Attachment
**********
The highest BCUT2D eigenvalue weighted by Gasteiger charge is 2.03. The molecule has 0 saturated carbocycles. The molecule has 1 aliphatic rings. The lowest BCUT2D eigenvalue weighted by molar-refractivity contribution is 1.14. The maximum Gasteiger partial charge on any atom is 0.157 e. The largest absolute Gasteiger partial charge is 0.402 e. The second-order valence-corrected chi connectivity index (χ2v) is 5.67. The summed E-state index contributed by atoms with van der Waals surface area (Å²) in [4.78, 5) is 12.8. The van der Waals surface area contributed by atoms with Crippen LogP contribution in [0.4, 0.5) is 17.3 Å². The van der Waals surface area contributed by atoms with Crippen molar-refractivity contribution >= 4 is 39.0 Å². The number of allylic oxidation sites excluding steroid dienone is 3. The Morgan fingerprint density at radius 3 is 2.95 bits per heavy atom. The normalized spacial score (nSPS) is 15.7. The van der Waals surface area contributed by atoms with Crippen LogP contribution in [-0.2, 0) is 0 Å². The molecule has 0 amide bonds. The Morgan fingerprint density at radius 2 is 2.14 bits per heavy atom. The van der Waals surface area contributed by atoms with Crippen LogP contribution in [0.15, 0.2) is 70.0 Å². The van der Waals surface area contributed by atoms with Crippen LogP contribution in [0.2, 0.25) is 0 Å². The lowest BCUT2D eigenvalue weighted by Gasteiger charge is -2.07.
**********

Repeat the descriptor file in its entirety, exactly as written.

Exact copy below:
The highest BCUT2D eigenvalue weighted by Gasteiger charge is 2.03. The molecule has 0 saturated carbocycles. The molecule has 1 aliphatic rings. The lowest BCUT2D eigenvalue weighted by molar-refractivity contribution is 1.14. The maximum Gasteiger partial charge on any atom is 0.157 e. The largest absolute Gasteiger partial charge is 0.402 e. The second-order valence-corrected chi connectivity index (χ2v) is 5.67. The summed E-state index contributed by atoms with van der Waals surface area (Å²) in [4.78, 5) is 12.8. The van der Waals surface area contributed by atoms with Crippen LogP contribution in [0.4, 0.5) is 17.3 Å². The van der Waals surface area contributed by atoms with Crippen molar-refractivity contribution >= 4 is 39.0 Å². The number of allylic oxidation sites excluding steroid dienone is 3. The Morgan fingerprint density at radius 3 is 2.95 bits per heavy atom. The normalized spacial score (nSPS) is 15.7. The van der Waals surface area contributed by atoms with Crippen LogP contribution in [-0.2, 0) is 0 Å². The molecule has 0 amide bonds. The Morgan fingerprint density at radius 2 is 2.14 bits per heavy atom. The van der Waals surface area contributed by atoms with Crippen LogP contribution in [0.15, 0.2) is 70.0 Å². The van der Waals surface area contributed by atoms with Crippen LogP contribution in [0.2, 0.25) is 0 Å². The lowest BCUT2D eigenvalue weighted by Gasteiger charge is -2.07.